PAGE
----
Realizable to Reason

(Re"al*i`za*ble) a. Capable of being realized.

(Re`al*i*za"tion) n. [Cf. F. réalisation.] The act of realizing, or the state of being realized.

(Re"al*ize) v. t. [imp. & p. p. Realized (- izd); p. pr. & vb. n. Realizing (- i`zing).] [Cf. F. réaliser.]

1. To make real; to convert from the imaginary or fictitious into the actual; to bring into concrete existence; to effectuate; to accomplish; as, to realize a scheme or project.

We realize what Archimedes had only in hypothesis, weighing a single grain against the globe of earth.

2. To cause to seem real; to impress upon the mind as actual; to feel vividly or strongly; to make one's own in apprehension or experience.

Many coincidences . . . soon begin to appear in them [Greek inscriptions] which realize ancient history to us.

We can not realize it in thought, that the object . . . had really no being at any past moment.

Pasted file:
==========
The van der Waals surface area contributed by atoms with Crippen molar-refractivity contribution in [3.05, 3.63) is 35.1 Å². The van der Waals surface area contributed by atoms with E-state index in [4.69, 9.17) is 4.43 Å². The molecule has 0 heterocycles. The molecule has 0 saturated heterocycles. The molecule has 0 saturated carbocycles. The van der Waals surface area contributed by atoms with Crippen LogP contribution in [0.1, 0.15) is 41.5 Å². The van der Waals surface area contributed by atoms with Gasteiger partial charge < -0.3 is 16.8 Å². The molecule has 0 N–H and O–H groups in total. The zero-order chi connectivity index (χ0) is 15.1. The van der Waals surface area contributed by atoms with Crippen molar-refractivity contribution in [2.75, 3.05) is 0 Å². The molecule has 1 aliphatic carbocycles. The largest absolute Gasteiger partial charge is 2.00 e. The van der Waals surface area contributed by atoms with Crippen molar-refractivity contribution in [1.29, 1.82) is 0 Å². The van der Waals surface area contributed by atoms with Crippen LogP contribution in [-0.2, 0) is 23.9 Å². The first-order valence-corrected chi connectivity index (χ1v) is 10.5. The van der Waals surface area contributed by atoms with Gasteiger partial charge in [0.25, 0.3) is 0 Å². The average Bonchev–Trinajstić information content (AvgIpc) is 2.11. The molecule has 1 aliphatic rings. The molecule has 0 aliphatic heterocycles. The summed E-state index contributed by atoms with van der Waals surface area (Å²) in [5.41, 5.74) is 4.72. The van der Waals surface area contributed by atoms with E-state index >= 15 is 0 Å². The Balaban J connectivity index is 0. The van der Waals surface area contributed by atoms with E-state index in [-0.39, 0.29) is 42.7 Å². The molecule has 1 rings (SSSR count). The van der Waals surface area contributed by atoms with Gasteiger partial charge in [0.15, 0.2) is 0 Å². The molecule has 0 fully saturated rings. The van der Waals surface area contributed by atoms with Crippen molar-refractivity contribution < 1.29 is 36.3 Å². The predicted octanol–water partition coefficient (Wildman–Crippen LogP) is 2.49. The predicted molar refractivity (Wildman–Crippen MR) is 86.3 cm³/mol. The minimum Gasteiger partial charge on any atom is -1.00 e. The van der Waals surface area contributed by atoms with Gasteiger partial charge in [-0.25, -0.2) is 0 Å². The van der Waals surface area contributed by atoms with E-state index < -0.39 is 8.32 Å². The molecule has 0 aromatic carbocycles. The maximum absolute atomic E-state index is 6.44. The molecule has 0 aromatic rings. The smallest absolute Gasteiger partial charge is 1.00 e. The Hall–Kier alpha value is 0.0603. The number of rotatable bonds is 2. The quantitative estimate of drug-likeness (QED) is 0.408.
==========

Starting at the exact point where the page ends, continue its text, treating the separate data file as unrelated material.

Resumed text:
Sir W. Hamilton.

3. To convert into real property; to make real estate of; as, to realize his fortune.

4. To acquire as an actual possession; to obtain as the result of plans and efforts; to gain; to get; as, to realize large profits from a speculation.

Knighthood was not beyond the reach of any man who could by diligent thrift realize a good estate.

5. To convert into actual money; as, to realize assets.

(Re"al*ize), v. i. To convert any kind of property into money, especially property representing investments, as shares in stock companies, bonds, etc.

Wary men took the alarm, and began to realize, a word now first brought into use to express the conversion of ideal property into something real.
W. Irving.

(Re"al*i`zer) n. One who realizes. Coleridge.

(Re"al*i`zing) a. Serving to make real, or to impress on the mind as a reality; as, a realizing view of the danger incurred.Re"al*i`zing*ly, adv.

(Re`al*lege") v. t. To allege again. Cotgrave.

(Re`al*li"ance) n. A renewed alliance.

(Re"-al*ly") v. t. [Pref. re- + ally, v. t.] To bring together again; to compose or form anew. Spenser.

(Re"al*ly`) adv. Royally. [Obs.] Chaucer.

(Re"al*ly) adv. In a real manner; with or in reality; actually; in truth.

Whose anger is really but a short fit of madness.

  By PanEris using Melati.

Previous chapter Back Home Email this Search Discuss Bookmark Next chapter/page
Copyright: All texts on Bibliomania are © Ltd, and may not be reproduced in any form without our written permission.
See our FAQ for more details.